Since 1991, Bliss has exhibited in galleries and museums including The Philadelphia Museum of Art, Philadelphia Art Alliance, James A. Michener Museum, The Society of Illustrators Museum of American Illustration in New York, The Pennsylvania Academy of the Fine Arts, Coombs Contemporary Gallery in London and The Alternative Museum in New York.

Bliss' art has been commissioned by and featured in numerous publications including Time Magazine, The New York Times, The Village Voice, Penguin Books and The New Yorker.

Bliss describes working as an artist and single parent in a North Philadelphia Federal-Empowerment Zone for more than 25 years as "an informed challenge." Bliss' work depicts a visual innuendo that is as surreal, confrontational and beautiful as the environment she is a part of.


"Bliss achieves a kind of raw honesty that transcends the conventions of representation."
Robin Rice

"Her images can be frightening and whimsical at the same time... as mesmerizing as Bysantine icons."
Edward J. Sozanski (RIP)

"Rachel is what I like to refer to as 'the real thing.' Her work, is rugged and brave..."
Richard Torchia

"If there were such a thing as 'Method Painters,' she'd be the Brando of the school.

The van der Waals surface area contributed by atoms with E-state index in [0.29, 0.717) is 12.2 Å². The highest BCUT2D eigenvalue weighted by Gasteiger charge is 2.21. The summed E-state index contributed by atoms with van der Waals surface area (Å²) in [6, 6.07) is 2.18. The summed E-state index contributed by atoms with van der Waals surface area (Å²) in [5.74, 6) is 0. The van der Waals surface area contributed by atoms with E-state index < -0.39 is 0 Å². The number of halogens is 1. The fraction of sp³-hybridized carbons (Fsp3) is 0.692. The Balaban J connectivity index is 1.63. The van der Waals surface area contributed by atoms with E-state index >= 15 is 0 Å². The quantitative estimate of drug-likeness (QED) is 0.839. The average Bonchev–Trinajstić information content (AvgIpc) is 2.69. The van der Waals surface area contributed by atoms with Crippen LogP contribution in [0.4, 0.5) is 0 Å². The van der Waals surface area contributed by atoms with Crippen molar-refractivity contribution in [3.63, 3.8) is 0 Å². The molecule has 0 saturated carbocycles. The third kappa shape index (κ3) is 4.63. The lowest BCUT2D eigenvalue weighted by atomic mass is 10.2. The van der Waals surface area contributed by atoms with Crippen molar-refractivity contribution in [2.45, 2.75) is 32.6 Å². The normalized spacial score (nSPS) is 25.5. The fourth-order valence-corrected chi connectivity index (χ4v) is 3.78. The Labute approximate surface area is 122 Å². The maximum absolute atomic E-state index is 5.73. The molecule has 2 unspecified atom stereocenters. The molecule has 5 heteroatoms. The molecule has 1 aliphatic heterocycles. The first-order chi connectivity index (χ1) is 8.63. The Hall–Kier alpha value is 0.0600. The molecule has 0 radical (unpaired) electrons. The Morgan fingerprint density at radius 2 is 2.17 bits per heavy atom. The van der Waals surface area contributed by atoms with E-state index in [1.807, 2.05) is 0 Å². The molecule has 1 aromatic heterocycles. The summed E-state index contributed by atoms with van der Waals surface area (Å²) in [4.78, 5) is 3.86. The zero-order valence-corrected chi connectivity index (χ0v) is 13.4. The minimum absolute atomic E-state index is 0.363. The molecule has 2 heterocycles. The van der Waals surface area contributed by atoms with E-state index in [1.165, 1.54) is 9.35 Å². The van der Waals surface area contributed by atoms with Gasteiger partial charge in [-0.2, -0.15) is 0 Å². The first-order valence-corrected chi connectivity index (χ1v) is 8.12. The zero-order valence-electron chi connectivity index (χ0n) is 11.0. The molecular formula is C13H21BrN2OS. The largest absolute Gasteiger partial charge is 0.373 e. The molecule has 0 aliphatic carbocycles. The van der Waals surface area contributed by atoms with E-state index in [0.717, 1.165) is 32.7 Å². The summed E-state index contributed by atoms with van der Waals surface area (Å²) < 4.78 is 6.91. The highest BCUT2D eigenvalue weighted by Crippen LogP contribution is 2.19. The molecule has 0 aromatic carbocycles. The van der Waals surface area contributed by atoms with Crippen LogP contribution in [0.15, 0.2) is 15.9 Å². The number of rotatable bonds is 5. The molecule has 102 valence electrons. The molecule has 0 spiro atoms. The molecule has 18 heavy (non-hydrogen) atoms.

Andrew Mangravite

"If one detects or glimpses violence in a piece of hers, it isn't accidental or ornamental: it underlines the state of affairs in America - personal and public, urban and rural."
Yusef Komunyaka

"When viewing Rachel Bliss's work, we must go beyond the obvious attraction of the images themselves and explore the dynamics--both psychological and cultural--of their genesis. In doing so we will learn much about art, the world we have created, and indeed ourselves."
James Dickinson

"Of course, as a fan of Rachel's pictures, when I look at them I don't see either works of art or illustration. I see horses and antelopes and bison drawn on the wall of a damp cave. The authority her works convey is the record of a soul in transit through an absurd world. And that authority transcends all the labels an uncertain world may want to impose on them for the convenience of an art market that, reflecting reality, has become absurd itself."
Brad Holland